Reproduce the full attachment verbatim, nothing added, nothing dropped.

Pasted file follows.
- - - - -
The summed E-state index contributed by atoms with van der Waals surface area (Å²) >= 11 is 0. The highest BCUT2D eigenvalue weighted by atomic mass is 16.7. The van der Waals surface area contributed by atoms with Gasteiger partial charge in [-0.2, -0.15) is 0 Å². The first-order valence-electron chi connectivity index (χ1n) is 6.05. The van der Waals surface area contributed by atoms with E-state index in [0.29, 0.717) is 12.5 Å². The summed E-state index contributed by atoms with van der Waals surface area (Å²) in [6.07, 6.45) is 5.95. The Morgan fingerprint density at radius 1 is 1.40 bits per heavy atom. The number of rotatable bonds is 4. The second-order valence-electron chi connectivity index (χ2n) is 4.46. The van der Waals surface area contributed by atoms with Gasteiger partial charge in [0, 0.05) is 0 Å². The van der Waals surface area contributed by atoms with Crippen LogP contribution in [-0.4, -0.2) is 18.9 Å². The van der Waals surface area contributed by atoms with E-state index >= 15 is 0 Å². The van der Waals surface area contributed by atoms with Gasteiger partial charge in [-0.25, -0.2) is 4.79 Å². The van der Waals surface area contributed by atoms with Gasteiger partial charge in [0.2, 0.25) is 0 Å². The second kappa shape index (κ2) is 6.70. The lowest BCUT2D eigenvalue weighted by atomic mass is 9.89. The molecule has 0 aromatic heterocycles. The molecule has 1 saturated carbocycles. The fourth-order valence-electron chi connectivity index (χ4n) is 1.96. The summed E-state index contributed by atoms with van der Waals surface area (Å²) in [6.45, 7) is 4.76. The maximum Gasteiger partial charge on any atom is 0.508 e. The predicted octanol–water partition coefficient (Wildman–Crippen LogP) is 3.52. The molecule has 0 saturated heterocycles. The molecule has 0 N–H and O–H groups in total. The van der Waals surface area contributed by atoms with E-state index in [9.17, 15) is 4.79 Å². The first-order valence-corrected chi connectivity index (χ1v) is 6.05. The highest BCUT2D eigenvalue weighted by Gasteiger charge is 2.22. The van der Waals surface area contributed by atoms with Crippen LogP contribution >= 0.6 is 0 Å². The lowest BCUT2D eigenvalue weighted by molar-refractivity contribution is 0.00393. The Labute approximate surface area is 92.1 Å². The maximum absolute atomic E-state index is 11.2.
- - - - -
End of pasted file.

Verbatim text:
The summed E-state index contributed by atoms with van der Waals surface area (Å²) >= 11 is 0. The highest BCUT2D eigenvalue weighted by atomic mass is 16.7. The van der Waals surface area contributed by atoms with Gasteiger partial charge in [-0.2, -0.15) is 0 Å². The first-order valence-electron chi connectivity index (χ1n) is 6.05. The van der Waals surface area contributed by atoms with E-state index in [0.29, 0.717) is 12.5 Å². The summed E-state index contributed by atoms with van der Waals surface area (Å²) in [6.07, 6.45) is 5.95. The Morgan fingerprint density at radius 1 is 1.40 bits per heavy atom. The number of rotatable bonds is 4. The second-order valence-electron chi connectivity index (χ2n) is 4.46. The van der Waals surface area contributed by atoms with Gasteiger partial charge in [0, 0.05) is 0 Å². The van der Waals surface area contributed by atoms with Crippen LogP contribution in [-0.4, -0.2) is 18.9 Å². The van der Waals surface area contributed by atoms with E-state index >= 15 is 0 Å². The van der Waals surface area contributed by atoms with Gasteiger partial charge in [-0.25, -0.2) is 4.79 Å². The van der Waals surface area contributed by atoms with Gasteiger partial charge in [0.2, 0.25) is 0 Å². The second kappa shape index (κ2) is 6.70. The lowest BCUT2D eigenvalue weighted by atomic mass is 9.89. The molecule has 0 aromatic heterocycles. The molecule has 1 saturated carbocycles. The fourth-order valence-electron chi connectivity index (χ4n) is 1.96. The summed E-state index contributed by atoms with van der Waals surface area (Å²) in [6.45, 7) is 4.76. The maximum Gasteiger partial charge on any atom is 0.508 e. The predicted octanol–water partition coefficient (Wildman–Crippen LogP) is 3.52. The molecule has 0 saturated heterocycles. The molecule has 0 N–H and O–H groups in total. The van der Waals surface area contributed by atoms with E-state index in [9.17, 15) is 4.79 Å². The first-order valence-corrected chi connectivity index (χ1v) is 6.05. The highest BCUT2D eigenvalue weighted by Gasteiger charge is 2.22. The van der Waals surface area contributed by atoms with Crippen LogP contribution >= 0.6 is 0 Å². The lowest BCUT2D eigenvalue weighted by molar-refractivity contribution is 0.00393. The Labute approximate surface area is 92.1 Å². The maximum absolute atomic E-state index is 11.2.